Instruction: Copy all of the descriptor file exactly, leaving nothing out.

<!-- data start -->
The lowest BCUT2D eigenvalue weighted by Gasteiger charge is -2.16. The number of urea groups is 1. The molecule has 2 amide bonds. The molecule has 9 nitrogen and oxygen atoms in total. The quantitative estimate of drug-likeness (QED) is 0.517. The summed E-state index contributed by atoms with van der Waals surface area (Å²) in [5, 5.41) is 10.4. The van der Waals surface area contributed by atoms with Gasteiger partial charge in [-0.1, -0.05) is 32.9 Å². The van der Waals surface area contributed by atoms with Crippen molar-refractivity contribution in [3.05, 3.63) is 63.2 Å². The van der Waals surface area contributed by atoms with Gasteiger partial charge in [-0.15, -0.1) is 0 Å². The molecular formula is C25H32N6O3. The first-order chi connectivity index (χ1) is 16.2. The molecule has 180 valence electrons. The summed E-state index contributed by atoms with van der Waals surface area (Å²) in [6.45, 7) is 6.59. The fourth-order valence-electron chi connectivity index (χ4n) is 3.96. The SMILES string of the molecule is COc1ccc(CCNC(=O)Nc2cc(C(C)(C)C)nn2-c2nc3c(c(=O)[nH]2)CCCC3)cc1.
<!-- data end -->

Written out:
The lowest BCUT2D eigenvalue weighted by Gasteiger charge is -2.16. The number of urea groups is 1. The molecule has 2 amide bonds. The molecule has 9 nitrogen and oxygen atoms in total. The quantitative estimate of drug-likeness (QED) is 0.517. The summed E-state index contributed by atoms with van der Waals surface area (Å²) in [5, 5.41) is 10.4. The van der Waals surface area contributed by atoms with Gasteiger partial charge in [-0.1, -0.05) is 32.9 Å². The van der Waals surface area contributed by atoms with Crippen molar-refractivity contribution in [3.05, 3.63) is 63.2 Å². The van der Waals surface area contributed by atoms with Gasteiger partial charge in [-0.15, -0.1) is 0 Å². The molecular formula is C25H32N6O3. The first-order chi connectivity index (χ1) is 16.2. The molecule has 180 valence electrons. The summed E-state index contributed by atoms with van der Waals surface area (Å²) in [6.45, 7) is 6.59. The fourth-order valence-electron chi connectivity index (χ4n) is 3.96. The SMILES string of the molecule is COc1ccc(CCNC(=O)Nc2cc(C(C)(C)C)nn2-c2nc3c(c(=O)[nH]2)CCCC3)cc1.